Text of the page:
6. Visit review sites but don't believe everything they're saying. Many sellers and affiliates put up reviews sites and review their own products. They are often negative about one work at home opportunity to look trustworthy and then recommend their own product.

7. Check the refund policy and payment processor. When paying through Clickbank for example, you are protected by a two month money back guarantee, regardless of the merchant you're buying from.

8. Closely read the web site or ad and examine the offer. Check the facts. Know exactly what you'll get - especially if they charge start-up fees for software, supplies, memberships, or lists of hiring companies. Get in touch with the seller, ask questions. A legitimate company will tell you exactly what you will get, what you will be doing, and for whom you'll work. If their answers are vague and elusive, or if they don't answer your questions, steer clear.

Here are some good questions to ask before buying a work at home program.

* Will the company employ you directly? Or you do get a list of companies that will provide you with work?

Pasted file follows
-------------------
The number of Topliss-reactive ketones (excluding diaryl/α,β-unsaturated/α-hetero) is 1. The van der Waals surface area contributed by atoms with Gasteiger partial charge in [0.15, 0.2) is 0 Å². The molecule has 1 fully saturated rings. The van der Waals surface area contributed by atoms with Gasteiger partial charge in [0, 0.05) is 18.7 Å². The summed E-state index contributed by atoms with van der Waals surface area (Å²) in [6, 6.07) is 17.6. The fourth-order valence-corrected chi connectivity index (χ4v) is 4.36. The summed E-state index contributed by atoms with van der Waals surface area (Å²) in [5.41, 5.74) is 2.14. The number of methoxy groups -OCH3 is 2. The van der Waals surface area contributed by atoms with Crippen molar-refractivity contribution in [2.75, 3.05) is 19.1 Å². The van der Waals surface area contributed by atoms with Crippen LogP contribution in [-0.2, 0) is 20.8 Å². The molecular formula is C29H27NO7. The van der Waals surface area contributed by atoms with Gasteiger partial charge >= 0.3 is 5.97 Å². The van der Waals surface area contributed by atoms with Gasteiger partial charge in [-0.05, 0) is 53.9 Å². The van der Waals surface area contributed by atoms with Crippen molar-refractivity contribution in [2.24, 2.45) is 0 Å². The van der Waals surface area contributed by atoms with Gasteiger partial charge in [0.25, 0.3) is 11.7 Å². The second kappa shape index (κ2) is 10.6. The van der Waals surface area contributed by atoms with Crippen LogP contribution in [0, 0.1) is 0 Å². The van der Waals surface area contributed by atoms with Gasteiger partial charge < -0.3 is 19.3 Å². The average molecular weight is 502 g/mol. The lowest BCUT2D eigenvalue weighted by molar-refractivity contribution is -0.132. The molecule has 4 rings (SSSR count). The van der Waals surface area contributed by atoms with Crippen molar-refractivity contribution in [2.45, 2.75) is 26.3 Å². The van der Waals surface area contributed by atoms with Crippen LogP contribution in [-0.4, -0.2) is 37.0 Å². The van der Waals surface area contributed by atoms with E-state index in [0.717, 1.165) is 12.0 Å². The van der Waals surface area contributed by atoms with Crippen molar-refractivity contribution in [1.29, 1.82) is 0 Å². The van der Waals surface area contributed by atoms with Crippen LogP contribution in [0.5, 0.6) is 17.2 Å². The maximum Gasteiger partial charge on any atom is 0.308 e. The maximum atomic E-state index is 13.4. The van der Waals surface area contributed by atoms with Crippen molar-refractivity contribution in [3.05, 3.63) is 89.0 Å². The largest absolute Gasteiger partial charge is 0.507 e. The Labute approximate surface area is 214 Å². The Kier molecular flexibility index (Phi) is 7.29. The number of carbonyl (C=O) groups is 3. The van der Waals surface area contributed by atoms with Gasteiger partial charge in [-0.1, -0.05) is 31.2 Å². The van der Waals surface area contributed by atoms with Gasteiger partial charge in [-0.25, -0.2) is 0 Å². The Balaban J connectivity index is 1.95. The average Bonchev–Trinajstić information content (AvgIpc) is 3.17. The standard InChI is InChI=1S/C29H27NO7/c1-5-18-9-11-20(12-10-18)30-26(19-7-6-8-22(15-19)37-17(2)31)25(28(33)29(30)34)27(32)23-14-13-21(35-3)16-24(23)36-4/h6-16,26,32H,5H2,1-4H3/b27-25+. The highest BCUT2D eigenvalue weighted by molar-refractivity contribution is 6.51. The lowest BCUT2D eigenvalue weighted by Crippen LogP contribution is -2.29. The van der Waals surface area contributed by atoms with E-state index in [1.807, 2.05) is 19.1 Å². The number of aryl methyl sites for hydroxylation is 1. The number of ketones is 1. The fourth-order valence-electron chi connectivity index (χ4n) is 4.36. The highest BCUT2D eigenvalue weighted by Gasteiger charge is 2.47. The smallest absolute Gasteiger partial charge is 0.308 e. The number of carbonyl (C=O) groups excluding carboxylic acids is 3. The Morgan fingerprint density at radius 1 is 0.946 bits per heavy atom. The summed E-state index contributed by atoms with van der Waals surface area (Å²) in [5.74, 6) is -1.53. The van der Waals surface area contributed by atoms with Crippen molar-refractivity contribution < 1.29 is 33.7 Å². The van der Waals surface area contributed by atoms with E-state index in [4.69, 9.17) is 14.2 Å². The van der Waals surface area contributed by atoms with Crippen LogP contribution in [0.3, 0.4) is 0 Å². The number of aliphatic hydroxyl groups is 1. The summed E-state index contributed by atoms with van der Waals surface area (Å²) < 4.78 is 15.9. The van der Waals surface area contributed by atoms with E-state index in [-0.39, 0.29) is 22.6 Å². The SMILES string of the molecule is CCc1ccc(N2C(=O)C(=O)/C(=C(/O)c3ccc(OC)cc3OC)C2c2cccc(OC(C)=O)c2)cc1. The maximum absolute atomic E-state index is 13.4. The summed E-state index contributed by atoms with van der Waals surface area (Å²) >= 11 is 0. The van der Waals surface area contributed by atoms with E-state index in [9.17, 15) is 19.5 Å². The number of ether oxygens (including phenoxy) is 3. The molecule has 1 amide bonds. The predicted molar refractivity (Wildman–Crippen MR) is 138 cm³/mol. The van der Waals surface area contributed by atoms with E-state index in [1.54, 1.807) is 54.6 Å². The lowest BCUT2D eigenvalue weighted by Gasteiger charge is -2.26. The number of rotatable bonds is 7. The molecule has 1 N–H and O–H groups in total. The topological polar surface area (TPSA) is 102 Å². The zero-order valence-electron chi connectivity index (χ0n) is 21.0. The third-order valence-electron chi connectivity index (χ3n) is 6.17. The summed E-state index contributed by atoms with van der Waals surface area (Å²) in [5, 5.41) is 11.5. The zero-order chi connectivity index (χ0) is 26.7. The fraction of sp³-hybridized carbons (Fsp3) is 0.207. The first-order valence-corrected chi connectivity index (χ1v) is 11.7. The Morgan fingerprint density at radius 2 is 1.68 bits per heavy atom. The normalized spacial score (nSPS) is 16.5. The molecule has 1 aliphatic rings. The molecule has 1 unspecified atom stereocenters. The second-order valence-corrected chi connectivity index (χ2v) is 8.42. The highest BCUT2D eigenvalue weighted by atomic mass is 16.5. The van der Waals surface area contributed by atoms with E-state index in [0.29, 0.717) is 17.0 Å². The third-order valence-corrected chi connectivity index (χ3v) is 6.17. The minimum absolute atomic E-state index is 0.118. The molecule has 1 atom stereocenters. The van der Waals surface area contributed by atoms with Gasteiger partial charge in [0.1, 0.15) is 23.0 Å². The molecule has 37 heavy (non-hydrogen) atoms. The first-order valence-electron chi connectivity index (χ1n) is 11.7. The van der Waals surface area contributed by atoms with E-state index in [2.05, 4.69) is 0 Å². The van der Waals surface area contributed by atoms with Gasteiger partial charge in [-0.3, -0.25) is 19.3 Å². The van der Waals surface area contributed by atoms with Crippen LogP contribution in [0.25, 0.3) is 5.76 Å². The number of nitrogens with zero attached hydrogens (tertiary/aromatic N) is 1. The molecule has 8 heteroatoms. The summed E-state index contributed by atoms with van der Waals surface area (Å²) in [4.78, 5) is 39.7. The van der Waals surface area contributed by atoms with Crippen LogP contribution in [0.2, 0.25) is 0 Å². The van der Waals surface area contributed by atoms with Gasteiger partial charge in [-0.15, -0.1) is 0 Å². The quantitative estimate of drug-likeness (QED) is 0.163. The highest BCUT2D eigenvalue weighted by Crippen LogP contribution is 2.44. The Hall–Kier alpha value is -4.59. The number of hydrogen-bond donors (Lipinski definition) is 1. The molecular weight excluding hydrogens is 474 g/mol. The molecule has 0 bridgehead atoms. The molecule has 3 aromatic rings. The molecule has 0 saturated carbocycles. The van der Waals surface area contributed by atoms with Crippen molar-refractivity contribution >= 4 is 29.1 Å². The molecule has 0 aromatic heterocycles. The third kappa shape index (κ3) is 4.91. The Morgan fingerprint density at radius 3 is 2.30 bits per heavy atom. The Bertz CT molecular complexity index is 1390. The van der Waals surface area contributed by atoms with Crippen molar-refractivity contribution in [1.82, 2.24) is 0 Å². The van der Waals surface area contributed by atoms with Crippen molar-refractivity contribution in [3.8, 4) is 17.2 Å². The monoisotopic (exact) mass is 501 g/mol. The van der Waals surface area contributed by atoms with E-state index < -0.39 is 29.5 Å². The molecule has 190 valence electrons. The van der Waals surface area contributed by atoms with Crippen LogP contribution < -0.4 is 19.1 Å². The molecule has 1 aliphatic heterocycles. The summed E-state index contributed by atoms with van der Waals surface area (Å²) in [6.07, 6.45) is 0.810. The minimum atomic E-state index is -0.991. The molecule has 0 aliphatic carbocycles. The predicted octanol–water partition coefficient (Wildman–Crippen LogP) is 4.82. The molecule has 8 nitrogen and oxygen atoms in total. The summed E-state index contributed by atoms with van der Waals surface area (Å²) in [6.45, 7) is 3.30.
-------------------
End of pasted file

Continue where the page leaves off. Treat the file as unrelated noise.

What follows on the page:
* What kind of work will you be required to do?
* Are they going to provide you with customers? Or do you have to find your own customers?
* What exactly will you get? Are they selling a book, software, training, or supplies?
* Will you be paid a regular salary or paid a commission? When will you get paid?
* Who will pay you?
* Will there be additional fees? What is the total amount you'll pay, including membership fees, administrative fees, equipment and supplies?

Use common sense. Avoid any business opportunities that make claims that sound too good and too easy to be true. Operating a home-based business requires work, skill, good products or services, and time to make a profit. If an ad or web site promises unrealistic income for easy work that doesn't require experience or skills, watch out and be wary -- especially for jobs you would expect to need experience for, like typing or data entry.

There are good work home at home opportunities available. If you follow these tips and use common sense, you'll avoid work at home scams and will find a legitimate work at home opportunity that is right for you.


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Looking for legitimate typing work at home?
Find out how to get home typing jobs and freelance typing work.